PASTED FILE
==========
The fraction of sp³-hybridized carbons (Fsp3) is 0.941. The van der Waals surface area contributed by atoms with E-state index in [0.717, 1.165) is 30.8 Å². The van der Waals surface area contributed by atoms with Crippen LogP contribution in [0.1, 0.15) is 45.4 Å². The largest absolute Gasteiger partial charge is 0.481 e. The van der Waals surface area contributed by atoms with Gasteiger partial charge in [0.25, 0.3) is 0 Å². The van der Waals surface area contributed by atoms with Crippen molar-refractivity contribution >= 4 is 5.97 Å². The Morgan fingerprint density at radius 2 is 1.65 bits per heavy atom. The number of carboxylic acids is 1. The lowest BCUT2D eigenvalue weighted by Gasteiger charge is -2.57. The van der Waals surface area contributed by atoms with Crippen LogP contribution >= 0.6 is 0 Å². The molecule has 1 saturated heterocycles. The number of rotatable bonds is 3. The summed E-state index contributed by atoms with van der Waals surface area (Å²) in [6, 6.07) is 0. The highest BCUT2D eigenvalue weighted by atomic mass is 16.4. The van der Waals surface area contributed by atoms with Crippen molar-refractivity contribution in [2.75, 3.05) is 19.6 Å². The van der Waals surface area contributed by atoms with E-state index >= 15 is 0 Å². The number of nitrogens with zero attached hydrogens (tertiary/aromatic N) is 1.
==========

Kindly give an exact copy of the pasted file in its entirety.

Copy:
The fraction of sp³-hybridized carbons (Fsp3) is 0.941. The van der Waals surface area contributed by atoms with E-state index in [0.717, 1.165) is 30.8 Å². The van der Waals surface area contributed by atoms with Crippen LogP contribution in [0.1, 0.15) is 45.4 Å². The largest absolute Gasteiger partial charge is 0.481 e. The van der Waals surface area contributed by atoms with Gasteiger partial charge in [0.25, 0.3) is 0 Å². The van der Waals surface area contributed by atoms with Crippen molar-refractivity contribution >= 4 is 5.97 Å². The Morgan fingerprint density at radius 2 is 1.65 bits per heavy atom. The number of carboxylic acids is 1. The lowest BCUT2D eigenvalue weighted by Gasteiger charge is -2.57. The van der Waals surface area contributed by atoms with Crippen LogP contribution >= 0.6 is 0 Å². The molecule has 1 saturated heterocycles. The number of rotatable bonds is 3. The summed E-state index contributed by atoms with van der Waals surface area (Å²) in [6, 6.07) is 0. The highest BCUT2D eigenvalue weighted by atomic mass is 16.4. The van der Waals surface area contributed by atoms with Crippen molar-refractivity contribution in [2.75, 3.05) is 19.6 Å². The van der Waals surface area contributed by atoms with E-state index >= 15 is 0 Å². The number of nitrogens with zero attached hydrogens (tertiary/aromatic N) is 1.